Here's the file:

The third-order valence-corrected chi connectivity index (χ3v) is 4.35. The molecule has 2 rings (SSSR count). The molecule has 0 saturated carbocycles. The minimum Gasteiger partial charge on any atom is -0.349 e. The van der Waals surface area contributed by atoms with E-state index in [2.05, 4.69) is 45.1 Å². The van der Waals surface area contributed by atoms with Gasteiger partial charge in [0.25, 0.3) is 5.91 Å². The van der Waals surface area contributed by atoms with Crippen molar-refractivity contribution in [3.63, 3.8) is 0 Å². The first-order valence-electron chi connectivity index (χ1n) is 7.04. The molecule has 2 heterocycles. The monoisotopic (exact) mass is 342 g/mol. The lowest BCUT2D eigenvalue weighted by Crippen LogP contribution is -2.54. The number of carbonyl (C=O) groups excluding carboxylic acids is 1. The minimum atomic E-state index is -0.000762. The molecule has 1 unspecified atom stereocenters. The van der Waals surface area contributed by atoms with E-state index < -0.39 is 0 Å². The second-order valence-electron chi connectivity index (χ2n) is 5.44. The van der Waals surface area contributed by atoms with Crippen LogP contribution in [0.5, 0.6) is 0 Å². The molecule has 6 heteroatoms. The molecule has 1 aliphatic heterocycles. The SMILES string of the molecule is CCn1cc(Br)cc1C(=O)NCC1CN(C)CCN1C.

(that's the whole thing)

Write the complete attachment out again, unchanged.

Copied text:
The third-order valence-corrected chi connectivity index (χ3v) is 4.35. The molecule has 2 rings (SSSR count). The molecule has 0 saturated carbocycles. The minimum Gasteiger partial charge on any atom is -0.349 e. The van der Waals surface area contributed by atoms with E-state index in [2.05, 4.69) is 45.1 Å². The van der Waals surface area contributed by atoms with Gasteiger partial charge in [0.25, 0.3) is 5.91 Å². The van der Waals surface area contributed by atoms with Crippen molar-refractivity contribution in [3.63, 3.8) is 0 Å². The first-order valence-electron chi connectivity index (χ1n) is 7.04. The molecule has 2 heterocycles. The monoisotopic (exact) mass is 342 g/mol. The lowest BCUT2D eigenvalue weighted by Crippen LogP contribution is -2.54. The number of carbonyl (C=O) groups excluding carboxylic acids is 1. The minimum atomic E-state index is -0.000762. The molecule has 1 unspecified atom stereocenters. The van der Waals surface area contributed by atoms with E-state index < -0.39 is 0 Å². The second-order valence-electron chi connectivity index (χ2n) is 5.44. The van der Waals surface area contributed by atoms with Crippen LogP contribution in [0.5, 0.6) is 0 Å². The molecule has 6 heteroatoms. The molecule has 1 aliphatic heterocycles. The SMILES string of the molecule is CCn1cc(Br)cc1C(=O)NCC1CN(C)CCN1C.